Set in 1930s Paris, an orphan who lives in the walls of a train station is wrapped up in a mystery involving his late father and an automaton.
What do you think of when you hear the name Martin Scorsese? Dark, dramatic, violent, crime movies. Those are his bread and butter genres, what he’s made his living out of, and it’s been a very good life for him so far. With 5 nominations and 1 win for Best Achievement in Directing from the Academy Awards, Scorsese has been one of the most decorated and successful directors of all time. So it came as a shock to me and most of the rest of the world when we found out that his next film would be a family adventure film made in 3D. I can’t lie, it sounded a bit strange and off-putting. But despite my less than positive assumptions, the reviews for this movie put it as one of Scorsese’s best films yet.
Based on the book by Brian Selznick, the movie starts with a train station panning scene that makes me dream of owning a 3D television. The first couple minutes, along with many other scenes throughout the movie, are dazzling, and make me seriously regret not seeing this film in IMAX 3D. I can only imagine how much better it would have been, and this might be the first time I’ve ever said that about a film. Watching it in non-3D is a little strange, as there are clearly animations and camera movements only used to take advantage of 3D, but to the average movie-viewer, it probably won’t bother you.
We are first introduced to Hugo, played by Asa Butterfield [The Boy in the Striped Pajamas], a young boy living in the depths of the walls of a Paris train station in the 1930’s after his father, Jude Law [Enemy at the Gates] dies in a fire. He spends his time stealing small mechanical odds and ends to work on automaton, a wind up humanoid figure that can writes a message when working. While dodging the watchful eye of the quirky Station Inspector, comedian Sacha Baron Cohen [Ali G, Borat], he spies a part he needs, but is caught by stern shop owner Georges Méliès, played by Ben Kingsely [Schindler’s List, Gandhi]. Méliès confiscates some parts and a notebook, which was Hugo’s father’s, which contained the information on how to fix the automaton. With a little help from Méliès’ goddaughter Isabelle, played by Chloe Moretz [Let Me In, Kick-Ass], Hugo is able to start working for Méliès to earn his notebook back. When it turns out that Isabelle has the key to wind up and operate the automaton, they set off on an adventure to figure out the secrets it has to tell.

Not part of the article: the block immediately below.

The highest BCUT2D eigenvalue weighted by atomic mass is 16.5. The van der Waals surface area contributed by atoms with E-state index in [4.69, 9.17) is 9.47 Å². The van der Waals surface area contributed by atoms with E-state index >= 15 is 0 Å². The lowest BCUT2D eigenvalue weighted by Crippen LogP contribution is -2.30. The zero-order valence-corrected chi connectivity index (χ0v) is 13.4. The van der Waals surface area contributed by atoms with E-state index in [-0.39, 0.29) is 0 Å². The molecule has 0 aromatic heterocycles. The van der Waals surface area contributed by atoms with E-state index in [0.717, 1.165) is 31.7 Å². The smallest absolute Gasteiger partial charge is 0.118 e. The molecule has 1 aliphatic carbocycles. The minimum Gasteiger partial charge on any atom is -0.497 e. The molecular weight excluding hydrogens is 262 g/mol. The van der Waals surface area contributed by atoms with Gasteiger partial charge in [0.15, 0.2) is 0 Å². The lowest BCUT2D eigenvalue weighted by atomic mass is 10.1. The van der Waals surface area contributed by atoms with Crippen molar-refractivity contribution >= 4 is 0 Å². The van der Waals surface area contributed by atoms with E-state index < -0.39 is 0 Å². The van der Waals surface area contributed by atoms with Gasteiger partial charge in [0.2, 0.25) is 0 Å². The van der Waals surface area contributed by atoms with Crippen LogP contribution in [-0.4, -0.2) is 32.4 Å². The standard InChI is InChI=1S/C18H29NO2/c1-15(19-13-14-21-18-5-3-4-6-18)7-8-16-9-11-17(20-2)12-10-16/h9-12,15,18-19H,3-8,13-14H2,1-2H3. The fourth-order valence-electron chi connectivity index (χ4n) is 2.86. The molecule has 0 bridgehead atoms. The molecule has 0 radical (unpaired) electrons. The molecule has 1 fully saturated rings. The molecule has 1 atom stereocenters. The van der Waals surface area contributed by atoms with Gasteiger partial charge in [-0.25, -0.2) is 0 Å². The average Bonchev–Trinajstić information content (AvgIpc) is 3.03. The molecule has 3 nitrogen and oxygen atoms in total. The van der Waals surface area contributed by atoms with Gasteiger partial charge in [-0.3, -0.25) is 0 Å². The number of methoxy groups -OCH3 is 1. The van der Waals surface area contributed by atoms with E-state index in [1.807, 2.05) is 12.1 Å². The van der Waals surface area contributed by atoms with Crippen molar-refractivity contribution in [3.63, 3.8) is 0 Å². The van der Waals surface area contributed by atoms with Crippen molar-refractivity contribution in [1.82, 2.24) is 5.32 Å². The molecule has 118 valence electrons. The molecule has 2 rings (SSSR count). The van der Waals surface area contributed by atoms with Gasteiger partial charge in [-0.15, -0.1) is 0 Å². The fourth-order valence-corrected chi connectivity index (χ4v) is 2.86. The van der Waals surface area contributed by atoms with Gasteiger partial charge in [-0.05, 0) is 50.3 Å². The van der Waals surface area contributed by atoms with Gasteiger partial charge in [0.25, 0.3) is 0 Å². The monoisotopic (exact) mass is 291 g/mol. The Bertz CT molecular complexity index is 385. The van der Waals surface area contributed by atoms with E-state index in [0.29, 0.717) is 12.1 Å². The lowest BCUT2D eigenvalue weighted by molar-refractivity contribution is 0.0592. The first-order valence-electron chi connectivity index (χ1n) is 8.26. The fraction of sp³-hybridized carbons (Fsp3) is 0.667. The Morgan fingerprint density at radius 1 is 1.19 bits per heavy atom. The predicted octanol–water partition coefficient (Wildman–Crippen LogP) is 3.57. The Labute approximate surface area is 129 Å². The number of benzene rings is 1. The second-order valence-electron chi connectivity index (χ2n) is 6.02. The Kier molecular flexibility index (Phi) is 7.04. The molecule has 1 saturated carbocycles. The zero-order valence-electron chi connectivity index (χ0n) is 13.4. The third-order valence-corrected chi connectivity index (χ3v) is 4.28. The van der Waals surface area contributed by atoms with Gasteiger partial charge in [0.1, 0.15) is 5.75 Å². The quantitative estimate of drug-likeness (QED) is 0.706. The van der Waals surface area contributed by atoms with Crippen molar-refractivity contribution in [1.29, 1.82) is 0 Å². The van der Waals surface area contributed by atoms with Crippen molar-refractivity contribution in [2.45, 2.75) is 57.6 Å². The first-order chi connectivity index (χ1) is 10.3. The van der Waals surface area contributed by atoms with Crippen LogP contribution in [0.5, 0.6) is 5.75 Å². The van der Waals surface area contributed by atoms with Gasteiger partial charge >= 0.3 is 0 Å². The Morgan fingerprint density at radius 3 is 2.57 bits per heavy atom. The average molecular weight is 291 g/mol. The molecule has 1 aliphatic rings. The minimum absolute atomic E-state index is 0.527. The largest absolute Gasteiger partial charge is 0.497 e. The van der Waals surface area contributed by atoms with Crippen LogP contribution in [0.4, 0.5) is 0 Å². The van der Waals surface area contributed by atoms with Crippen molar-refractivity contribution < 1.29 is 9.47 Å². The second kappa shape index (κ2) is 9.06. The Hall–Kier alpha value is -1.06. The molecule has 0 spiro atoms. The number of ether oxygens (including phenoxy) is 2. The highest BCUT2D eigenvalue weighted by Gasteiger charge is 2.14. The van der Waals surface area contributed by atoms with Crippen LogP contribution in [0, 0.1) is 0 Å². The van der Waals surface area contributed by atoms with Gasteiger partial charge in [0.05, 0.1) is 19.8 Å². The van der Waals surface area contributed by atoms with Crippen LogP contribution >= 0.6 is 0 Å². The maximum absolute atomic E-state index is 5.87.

Once you get into the story, it’s a bit more understandable as to why Scorsese did this movie. George Méliès, if you didn’t know, was one of the first filmmakers ever. There is a lot of history in this movie.It’s really cool to see a portrayal of such times as a big movie fan, even though I knew a lot of this history already.
The movie’s story, while fun and charming, is not anything that great to me. It’s nothing new, the high’s of it aren’t that high, and the low’s not very low. It was all put together very well, which is not surprising from Scorsese, but I don’t agree with all of the high praise that other critics have given it. Many have called it heartfelt and a very intimate story for Scorsese, but I didn’t see any real heart or ‘oomph’ in it. If it wasn’t done by Scorsese, I fear it would have passed by without much notice or praise.
3/4 – Hugo, with unique, bright, and colorful visuals and a family story, is something new from Martin Scorsese. While it hits in some areas, the story slightly misses it’s target. The overall film falls short of great, but is still an enjoyable viewing.